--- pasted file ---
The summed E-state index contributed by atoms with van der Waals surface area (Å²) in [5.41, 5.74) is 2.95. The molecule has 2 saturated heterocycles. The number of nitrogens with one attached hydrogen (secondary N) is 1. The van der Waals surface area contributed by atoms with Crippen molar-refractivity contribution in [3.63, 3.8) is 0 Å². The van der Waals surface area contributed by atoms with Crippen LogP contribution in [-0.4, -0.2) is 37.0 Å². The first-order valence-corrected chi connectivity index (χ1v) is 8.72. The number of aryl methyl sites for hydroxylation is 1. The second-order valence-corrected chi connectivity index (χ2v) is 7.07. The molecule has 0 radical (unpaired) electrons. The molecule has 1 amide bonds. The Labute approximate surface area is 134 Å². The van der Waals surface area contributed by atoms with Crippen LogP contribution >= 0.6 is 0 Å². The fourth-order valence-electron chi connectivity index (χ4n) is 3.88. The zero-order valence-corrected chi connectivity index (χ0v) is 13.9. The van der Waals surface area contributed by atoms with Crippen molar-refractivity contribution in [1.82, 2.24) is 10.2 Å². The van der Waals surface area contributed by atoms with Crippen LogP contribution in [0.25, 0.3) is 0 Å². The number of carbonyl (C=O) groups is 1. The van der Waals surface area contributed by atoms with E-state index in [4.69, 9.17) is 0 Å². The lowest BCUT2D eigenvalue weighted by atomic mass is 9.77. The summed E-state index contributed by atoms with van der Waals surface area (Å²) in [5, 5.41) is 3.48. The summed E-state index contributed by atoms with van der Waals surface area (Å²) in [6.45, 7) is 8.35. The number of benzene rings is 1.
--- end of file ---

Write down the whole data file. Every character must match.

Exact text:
The summed E-state index contributed by atoms with van der Waals surface area (Å²) in [5.41, 5.74) is 2.95. The molecule has 2 saturated heterocycles. The number of nitrogens with one attached hydrogen (secondary N) is 1. The van der Waals surface area contributed by atoms with Crippen molar-refractivity contribution in [3.63, 3.8) is 0 Å². The van der Waals surface area contributed by atoms with Crippen LogP contribution in [-0.4, -0.2) is 37.0 Å². The first-order valence-corrected chi connectivity index (χ1v) is 8.72. The number of aryl methyl sites for hydroxylation is 1. The second-order valence-corrected chi connectivity index (χ2v) is 7.07. The molecule has 0 radical (unpaired) electrons. The molecule has 1 amide bonds. The Labute approximate surface area is 134 Å². The van der Waals surface area contributed by atoms with Crippen LogP contribution >= 0.6 is 0 Å². The fourth-order valence-electron chi connectivity index (χ4n) is 3.88. The zero-order valence-corrected chi connectivity index (χ0v) is 13.9. The van der Waals surface area contributed by atoms with Crippen molar-refractivity contribution in [1.82, 2.24) is 10.2 Å². The van der Waals surface area contributed by atoms with Crippen LogP contribution in [0.25, 0.3) is 0 Å². The number of carbonyl (C=O) groups is 1. The van der Waals surface area contributed by atoms with E-state index in [4.69, 9.17) is 0 Å². The lowest BCUT2D eigenvalue weighted by atomic mass is 9.77. The summed E-state index contributed by atoms with van der Waals surface area (Å²) in [5, 5.41) is 3.48. The summed E-state index contributed by atoms with van der Waals surface area (Å²) in [6.45, 7) is 8.35. The number of benzene rings is 1.